Migraines are a type of headache, often felt as a throbbing on one side of the head. You may also find you suffer the following symptoms too:

  • Sickness and vomiting
  • Increased sensitivity to light and sound

Migraines are common in women (1 in 5) and in men (1 in 15) and is thought to be caused by nerve signals, chemicals and the blood vessels in the brain. You may find certain factors characteristically trigger your migraine like stress, diet and hormonal changes.

Botox®- how does it work?

Botox® works by blocking the release of acetylcholine (a chemical in nerves). This chemical helps to activate muscles and by blocking its effect you can reduce muscle activity and other chemicals that can contribute to migraines (e.g. glutamate). Hence, if you carefully inject Botox® you can prevent migraines from occurring in the first place.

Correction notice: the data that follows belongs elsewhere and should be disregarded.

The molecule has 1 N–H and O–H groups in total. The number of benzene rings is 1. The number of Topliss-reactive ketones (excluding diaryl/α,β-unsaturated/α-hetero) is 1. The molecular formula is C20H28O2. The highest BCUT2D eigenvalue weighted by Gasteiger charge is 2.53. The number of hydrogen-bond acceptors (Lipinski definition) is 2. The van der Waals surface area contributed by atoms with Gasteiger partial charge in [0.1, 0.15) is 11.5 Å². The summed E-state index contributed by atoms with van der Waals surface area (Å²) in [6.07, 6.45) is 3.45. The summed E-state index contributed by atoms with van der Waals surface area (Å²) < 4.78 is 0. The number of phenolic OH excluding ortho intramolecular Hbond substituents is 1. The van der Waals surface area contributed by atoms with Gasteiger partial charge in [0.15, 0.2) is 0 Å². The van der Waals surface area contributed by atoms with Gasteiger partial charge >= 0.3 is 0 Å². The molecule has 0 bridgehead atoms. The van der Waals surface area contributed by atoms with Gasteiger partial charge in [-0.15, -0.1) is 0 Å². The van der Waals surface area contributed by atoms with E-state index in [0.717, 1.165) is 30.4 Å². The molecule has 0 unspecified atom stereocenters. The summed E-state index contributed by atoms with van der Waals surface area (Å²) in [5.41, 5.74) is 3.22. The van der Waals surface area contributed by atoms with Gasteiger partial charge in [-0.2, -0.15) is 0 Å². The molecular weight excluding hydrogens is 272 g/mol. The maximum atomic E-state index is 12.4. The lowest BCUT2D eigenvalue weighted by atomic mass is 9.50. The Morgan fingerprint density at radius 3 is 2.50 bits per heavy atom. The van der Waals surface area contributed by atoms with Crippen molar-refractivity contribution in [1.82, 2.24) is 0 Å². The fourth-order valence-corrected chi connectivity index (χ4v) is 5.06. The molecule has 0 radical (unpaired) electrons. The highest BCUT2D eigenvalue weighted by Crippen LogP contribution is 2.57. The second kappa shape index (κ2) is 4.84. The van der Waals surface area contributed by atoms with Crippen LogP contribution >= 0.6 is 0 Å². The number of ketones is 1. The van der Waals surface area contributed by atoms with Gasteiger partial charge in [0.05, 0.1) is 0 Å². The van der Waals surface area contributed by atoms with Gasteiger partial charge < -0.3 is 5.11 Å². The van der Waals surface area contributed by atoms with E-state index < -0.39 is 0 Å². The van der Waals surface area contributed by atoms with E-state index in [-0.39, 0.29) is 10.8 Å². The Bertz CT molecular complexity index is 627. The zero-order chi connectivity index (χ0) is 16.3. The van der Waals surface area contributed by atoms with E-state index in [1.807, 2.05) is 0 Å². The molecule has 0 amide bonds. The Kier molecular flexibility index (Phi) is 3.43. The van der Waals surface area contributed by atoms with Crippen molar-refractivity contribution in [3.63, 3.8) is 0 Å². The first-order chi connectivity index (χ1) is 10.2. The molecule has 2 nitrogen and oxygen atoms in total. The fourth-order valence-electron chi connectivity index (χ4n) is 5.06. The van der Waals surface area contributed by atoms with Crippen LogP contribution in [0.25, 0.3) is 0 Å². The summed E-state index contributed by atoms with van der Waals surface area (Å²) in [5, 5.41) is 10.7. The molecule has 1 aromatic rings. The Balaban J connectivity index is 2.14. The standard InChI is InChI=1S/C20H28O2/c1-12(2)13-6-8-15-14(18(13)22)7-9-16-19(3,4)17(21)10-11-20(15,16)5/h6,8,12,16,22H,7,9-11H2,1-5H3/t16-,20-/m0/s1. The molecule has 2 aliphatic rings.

Botox® and Migraines- what did the study show?

The research analysed 17 studies looking at 3,646 patients in total. Botox® injections to the head and neck resulted in:

  • 1.6 fewer migraine attacks per month for chronic sufferers who have >15 headaches per month
  • Reduced depressive symptoms associated with migraine

The main benefit of Botox® injections was seen 2 months after having treatment. Some side effects were reported which are often found with having Botox® treatment. These included:

  • Muscle weakness
  • Drooping eyelids
  • Neck pain and muscle tightness
  • Double vision

Importantly no severe side effects were reported in the study.